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November 20, 2014

Mack Urban's tower first out of the blocks

  • An apartment building at Western and University will be the first property to be developed under the city’s $1 billion waterfront plan.
  • By MARTHA BARKMAN
    Mack Urban

    mug
    Barkman

    Two decades ago, Stimson Bullitt’s Harbor Properties developed Harbor Steps, a four-phase master-planned residential project that created access from downtown to the waterfront.

    His vision included a 16,000-square-foot staircase park between First and Western avenues, with eight cascading fountains and a tree-lined central courtyard. The courtyard created an elegant central gathering place for Seattle residents and visitors alike. With over 3 million pedestrian visits per year, the staircase park is now an important civic contribution to urban life in downtown Seattle.

    Stimson, who died in 2009, had foreseen the transformation of the Seattle waterfront. First Avenue, which was a once a vibrant pedestrian corridor bordered by Pike Place Market, Pioneer Square and the central waterfront, had deteriorated by the early 1970s from years of neglect. He envisioned a revitalized First Avenue anchored by a sunny urban plaza and staircase park connecting to Post Alley and the waterfront.

    Stimson’s first effort began with the acquisition of land and property located primarily on First, Western and Post Alley. The second phase involved the development and renovation of numerous neglected or abandoned properties, including the South Arcade Building, Vincent House, 98 Union Condominiums, Post Alley Court Apartments, the Oceanic Building, the Erickson Building, 84 Union and the 110 Union Building.

    Image by Ankrom Moisan Architects [enlarge]
    The 16-story, 169-unit apartment building will break ground in December.

    This wasn’t a single focused effort and development. Harbor Properties also played a pivotal role in helping to move the Seattle Art Museum from Volunteer Park to downtown. A partnership with low-income housing advocates also helped to build new downtown housing.

    This renewal effort led to other market-rate developments such as Watermark Tower and Waterfront Place. Stimson didn’t see additional development as competition. Rather, other developers were his peers in helping to reknit the historical, residential, retail and pedestrian connection between First Avenue and the waterfront.

    Mindful of the big picture

    Given this neighborhood’s rich history and our position as custodian of the Harbor Properties legacy, Mack Urban embraces both the opportunity and the responsibility that come with developing the first property under Seattle’s new $1 billion waterfront redevelopment plan.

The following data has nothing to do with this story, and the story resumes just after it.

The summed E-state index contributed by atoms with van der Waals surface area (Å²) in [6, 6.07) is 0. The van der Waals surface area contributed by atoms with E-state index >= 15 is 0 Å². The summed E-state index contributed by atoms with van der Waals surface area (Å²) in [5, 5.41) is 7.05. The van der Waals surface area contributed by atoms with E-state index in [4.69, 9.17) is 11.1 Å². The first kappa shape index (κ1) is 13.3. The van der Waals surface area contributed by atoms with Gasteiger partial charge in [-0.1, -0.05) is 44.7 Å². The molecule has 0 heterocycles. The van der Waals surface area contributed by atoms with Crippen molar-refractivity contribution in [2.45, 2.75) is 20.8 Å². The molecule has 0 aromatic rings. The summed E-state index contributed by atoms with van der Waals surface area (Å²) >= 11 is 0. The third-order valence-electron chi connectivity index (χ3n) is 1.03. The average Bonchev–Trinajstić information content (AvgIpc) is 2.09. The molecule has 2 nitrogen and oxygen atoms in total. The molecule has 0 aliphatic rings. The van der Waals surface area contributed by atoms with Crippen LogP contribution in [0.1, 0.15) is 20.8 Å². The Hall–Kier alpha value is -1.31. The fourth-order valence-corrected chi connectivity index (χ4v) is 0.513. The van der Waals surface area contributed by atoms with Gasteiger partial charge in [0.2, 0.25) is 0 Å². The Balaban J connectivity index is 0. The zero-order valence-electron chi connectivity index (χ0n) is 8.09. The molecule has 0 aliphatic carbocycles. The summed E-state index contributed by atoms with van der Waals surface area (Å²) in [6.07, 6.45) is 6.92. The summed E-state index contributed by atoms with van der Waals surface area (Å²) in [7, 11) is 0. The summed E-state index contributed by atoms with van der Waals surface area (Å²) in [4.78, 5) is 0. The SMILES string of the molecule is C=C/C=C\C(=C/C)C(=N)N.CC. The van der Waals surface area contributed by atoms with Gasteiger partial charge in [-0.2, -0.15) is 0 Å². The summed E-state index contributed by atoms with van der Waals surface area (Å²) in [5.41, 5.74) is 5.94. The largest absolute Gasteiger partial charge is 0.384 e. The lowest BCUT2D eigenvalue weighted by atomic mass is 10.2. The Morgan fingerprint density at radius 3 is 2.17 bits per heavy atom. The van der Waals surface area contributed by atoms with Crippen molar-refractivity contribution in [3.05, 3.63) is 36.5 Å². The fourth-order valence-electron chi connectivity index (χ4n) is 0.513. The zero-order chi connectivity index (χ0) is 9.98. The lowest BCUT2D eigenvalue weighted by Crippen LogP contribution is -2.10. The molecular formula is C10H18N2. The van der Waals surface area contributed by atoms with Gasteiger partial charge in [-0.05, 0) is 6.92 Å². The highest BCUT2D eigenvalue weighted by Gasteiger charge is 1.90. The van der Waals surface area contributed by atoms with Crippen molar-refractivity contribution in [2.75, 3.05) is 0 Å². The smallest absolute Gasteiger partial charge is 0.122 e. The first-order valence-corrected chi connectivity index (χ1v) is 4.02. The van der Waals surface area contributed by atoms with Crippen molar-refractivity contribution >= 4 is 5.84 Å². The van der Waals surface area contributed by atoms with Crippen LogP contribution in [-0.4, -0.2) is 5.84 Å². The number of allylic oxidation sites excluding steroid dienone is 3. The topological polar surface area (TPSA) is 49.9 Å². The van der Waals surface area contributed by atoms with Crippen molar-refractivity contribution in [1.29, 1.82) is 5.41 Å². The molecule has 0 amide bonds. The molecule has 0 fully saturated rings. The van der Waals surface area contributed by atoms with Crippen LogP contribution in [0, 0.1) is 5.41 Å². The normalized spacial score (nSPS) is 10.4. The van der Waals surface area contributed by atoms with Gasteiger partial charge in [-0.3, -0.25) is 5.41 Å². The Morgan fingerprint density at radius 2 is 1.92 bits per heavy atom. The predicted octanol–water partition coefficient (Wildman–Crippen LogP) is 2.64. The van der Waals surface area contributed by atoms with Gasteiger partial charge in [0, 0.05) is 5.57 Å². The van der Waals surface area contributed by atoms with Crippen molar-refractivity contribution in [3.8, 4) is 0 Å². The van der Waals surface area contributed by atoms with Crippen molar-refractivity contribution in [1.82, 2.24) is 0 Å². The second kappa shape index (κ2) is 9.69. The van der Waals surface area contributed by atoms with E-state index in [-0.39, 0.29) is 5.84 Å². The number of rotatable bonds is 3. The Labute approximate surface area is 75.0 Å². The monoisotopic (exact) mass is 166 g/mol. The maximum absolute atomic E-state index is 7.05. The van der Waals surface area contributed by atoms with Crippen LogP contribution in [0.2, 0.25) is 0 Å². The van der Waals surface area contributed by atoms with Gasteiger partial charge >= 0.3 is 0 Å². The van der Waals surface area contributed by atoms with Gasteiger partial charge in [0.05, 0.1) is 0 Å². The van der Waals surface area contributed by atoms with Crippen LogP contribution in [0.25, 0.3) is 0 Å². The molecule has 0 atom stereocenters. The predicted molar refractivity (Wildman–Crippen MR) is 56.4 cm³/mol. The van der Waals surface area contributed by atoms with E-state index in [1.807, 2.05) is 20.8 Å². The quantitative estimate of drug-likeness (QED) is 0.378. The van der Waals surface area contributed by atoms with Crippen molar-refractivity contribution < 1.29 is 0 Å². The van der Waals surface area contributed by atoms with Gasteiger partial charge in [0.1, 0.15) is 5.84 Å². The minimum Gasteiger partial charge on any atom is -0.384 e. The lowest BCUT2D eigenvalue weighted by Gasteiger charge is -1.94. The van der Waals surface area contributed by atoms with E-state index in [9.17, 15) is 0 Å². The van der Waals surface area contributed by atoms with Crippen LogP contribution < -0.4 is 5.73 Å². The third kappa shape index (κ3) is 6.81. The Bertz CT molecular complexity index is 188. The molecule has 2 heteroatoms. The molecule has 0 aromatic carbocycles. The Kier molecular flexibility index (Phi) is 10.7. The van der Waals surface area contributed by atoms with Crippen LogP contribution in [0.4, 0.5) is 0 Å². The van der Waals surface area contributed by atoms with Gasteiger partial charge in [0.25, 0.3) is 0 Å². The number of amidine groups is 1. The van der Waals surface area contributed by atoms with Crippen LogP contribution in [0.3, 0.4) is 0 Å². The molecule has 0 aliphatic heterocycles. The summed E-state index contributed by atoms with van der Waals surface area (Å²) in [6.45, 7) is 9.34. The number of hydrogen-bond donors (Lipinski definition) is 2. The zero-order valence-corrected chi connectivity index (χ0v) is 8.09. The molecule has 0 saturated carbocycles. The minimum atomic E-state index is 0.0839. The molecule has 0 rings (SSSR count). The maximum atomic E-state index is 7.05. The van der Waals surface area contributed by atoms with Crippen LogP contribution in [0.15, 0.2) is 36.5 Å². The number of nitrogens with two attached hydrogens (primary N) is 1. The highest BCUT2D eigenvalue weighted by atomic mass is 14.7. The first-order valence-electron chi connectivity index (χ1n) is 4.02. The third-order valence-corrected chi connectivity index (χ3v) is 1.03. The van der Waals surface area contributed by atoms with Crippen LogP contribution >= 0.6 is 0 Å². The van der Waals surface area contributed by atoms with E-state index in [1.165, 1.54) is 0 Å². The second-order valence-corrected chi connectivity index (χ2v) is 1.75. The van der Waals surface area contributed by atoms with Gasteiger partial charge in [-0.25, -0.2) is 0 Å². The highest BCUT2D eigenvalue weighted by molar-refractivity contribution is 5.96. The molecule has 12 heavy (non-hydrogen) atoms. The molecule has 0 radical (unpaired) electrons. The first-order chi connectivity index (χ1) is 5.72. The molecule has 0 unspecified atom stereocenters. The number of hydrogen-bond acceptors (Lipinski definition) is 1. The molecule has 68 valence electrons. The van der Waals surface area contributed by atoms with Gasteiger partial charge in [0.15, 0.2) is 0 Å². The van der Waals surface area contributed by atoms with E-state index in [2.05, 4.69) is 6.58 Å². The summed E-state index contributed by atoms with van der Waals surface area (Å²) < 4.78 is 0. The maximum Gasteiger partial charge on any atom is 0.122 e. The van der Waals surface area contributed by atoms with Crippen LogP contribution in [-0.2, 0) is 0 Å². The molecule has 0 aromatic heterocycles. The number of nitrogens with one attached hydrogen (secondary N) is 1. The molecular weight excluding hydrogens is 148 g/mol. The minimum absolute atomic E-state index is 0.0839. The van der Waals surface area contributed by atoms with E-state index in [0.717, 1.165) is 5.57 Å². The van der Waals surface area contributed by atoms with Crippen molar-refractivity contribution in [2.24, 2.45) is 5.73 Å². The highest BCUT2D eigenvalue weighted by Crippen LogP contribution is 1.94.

In December, Mack Urban will begin construction on a 16-story, 169-unit residential tower across the street from Harbor Steps, at 50 University St. We are aiming to follow Stimson’s example by being a good partner with the city and the community, which means understanding our place in the bigger picture and doing considerably more than the minimum.

    With that aim in mind, our project has to accomplish several goals at once.

    First, it must enhance the connection between downtown Seattle and the waterfront. Second, we need to recognize our role as part of a larger effort to design a world-class waterfront, which includes incorporating civic design goals into the architecture and construction of our future residential site. Third, we must also bring in the right kind of retail that animates the new, emerging pedestrian block along Alaskan Way and across the street from the new park.

    It’s also important for our project to be contextual with historic structures as well as other new developments in the neighborhood.

    As the first project out of the blocks, we have sometimes been ahead of the city design guidelines for the new waterfront. It’s fair to say that at the time of our design effort the city is still thoughtfully planning the details of how new buildings should interface with the new waterfront. Not all the design elements are completed yet, such sidewalk treatments and streetlight design.

    A timeless design

    It’s been very important that our design embraces the historic flavor of a waterfront, as well as the urban, industrial feel of downtown. We will continue to work with the city as they get closer to final sidewalk and pedestrian design guidelines so they can be incorporated into our project. This takes more time, but when a project is as much about placemaking as dwelling, it’s important to get it right.

    Our new residential tower is a legacy project. It is designed to create a waterfront lifestyle that is timeless — connecting to its surroundings on many levels, rather than a commodity apartment product.

    Our investment and development strategy is long-term, meaning we would like to hold this property indefinitely. We feel that this approach is well-suited to a development of such symbolic importance for the neighborhood and the city, and look forward to further realizing a waterfront that Stimson Bullitt envisioned over 30 years ago and today would heartily embrace.


    Martha Barkman is vice president of development for Mack Urban.






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